The other population we serve is the neighborhood hood rat element. They use us as a clinic. They bring their dysfunctional lives into the ER with them. We serve a large immigrant population. We see many, many mental health patients.

In other words, our ER population is heavy duty. So we are already running around like banshees trying to keep it under control.

Now add to that the 20 emails I get daily about different changes to policies, procedures. Add to that the 10-15 education classes I am supposed to complete every quarter, preferably during my shift. Add on being preparing for various organizations that come every couple of months to certify the hospital in one thing or another: LVAD, magnet, bariatric care, stroke management, chest pain, etc. Add on to that a new drug dispensing system that has been put in place in the last month. Add on to that BLS, ACLS, PALS, TNCC. Add on to that the ebola scare and preparing for that. Add on to that JCAHO, CMS, Department of Health visits.  Add on to that monthly staff meeting, quarterly charge nurse meetings.

How much more can nurses take, seriously? In all of this ridiculous frenzy of information and certification, interaction with the patient seems to be the last thing on anybodys mind. The patients have become products on an assembly line of corporate medicine. The human element of todays corporate medicine, the nurse, has no time to talk, empathize with, care for, the patient. They are too busy trying to keep up with all the certification/regulatory bullshit.

Wednesday, November 19, 2014

31 uses for duct tape in the ER

Its an oldie but goodie....

1)IV pole broke: Tape the IV bag to any nearby surface: the monitor, the wall, the patients relative, etc.

2) Demented Donald trying to get out of bed? Duct tape will keep him in bed.

3) Duct tape that irritating drunks mouth shut.

4) No security available to watch your suicidal patient? Duct tape will keeep them in bed and SAFE.

4) Out of arm slings? Fashion one out of a piece of cardboard and tape.

5) Patient hairy and need to put him on the monitor? Duct tape will remove that hair for lead placement.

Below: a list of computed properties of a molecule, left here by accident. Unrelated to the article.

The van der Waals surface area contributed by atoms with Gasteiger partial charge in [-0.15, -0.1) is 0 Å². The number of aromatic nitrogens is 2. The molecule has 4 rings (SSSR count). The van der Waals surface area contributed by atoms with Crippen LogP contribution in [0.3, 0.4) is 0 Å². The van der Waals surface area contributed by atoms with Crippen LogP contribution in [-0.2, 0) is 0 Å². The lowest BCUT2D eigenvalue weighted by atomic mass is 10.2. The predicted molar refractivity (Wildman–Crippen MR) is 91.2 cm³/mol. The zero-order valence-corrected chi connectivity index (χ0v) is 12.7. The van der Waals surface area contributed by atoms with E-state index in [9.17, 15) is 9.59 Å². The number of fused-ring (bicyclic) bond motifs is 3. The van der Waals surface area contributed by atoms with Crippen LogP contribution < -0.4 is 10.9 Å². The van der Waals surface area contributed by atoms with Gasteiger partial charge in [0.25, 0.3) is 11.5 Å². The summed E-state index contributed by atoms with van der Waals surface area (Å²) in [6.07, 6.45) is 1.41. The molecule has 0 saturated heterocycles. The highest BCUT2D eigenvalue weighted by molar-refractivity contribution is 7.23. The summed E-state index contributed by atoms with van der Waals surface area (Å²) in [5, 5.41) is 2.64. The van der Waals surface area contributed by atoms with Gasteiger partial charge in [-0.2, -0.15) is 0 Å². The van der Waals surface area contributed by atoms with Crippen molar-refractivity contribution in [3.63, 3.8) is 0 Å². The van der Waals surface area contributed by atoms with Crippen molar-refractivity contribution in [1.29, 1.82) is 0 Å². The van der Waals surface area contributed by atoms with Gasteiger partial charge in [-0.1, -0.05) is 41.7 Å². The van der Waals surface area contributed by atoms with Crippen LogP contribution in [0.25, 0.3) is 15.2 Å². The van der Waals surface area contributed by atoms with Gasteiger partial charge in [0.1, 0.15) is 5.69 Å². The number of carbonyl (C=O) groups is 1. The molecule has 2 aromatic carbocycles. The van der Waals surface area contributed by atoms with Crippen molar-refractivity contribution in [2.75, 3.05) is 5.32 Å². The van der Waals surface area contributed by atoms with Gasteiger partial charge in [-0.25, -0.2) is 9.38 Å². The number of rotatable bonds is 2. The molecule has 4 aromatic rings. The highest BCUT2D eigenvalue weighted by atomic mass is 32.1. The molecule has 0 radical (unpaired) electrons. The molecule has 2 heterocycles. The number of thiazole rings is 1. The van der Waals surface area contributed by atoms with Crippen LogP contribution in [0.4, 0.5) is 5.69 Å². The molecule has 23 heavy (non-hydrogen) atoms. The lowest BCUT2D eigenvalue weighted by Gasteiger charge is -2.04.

6) Backboards all in use? Take the sliding board, some rolled towels and tape and fashion your own version of spine stablization.

7) Duct tape your manager to a chair.

8) Low on suture or staples: A quick and easy laceration repair.

9) Tape patients gown together for trip to bathroom.

10) Out of adult diapers: use towel and duct tape substitute.

11) Tape NG, ET tube, foley in place.

12) Tape patients wig or toupee in place.

13) Never lose it again: tape you pen, scissors, roll of tape, stethoscope to yourself.

14) Make letters RN on uniform so patients will know you are their nurse. You know how everybody gets confused...

15) Afraid your patient might wander off? Put their name on it, room number and attach to gown.

16) Cheap shoulder immobilizer.

17) Confused grandma will never pull out her IV again.

18) Tape your nostrils together for that smelly clean up

19) Cheap eye patch.

20)  Patient has hyperactive kid that keeps running around.  Tape to wall (see picture).

21) Duct tape educator to chair - no more of those irritating online quarterly education classes.

22) Patient keeps coughing in your face, won't cover their mouth - use as a mask.  Hey relax...they can still breathe out of their nose...

23) Doctor order an enema?  Duct tape them out at the triage window.

24)  Never get lunch? Tape a snack to yourself.  Tape a water bottle to yourself.

25) Tape the ER entrance shut when you get too busy.

26) Tape the annoying family member/friend to their chair so they won't stand at the door looking annoyed when the visit drags on and on....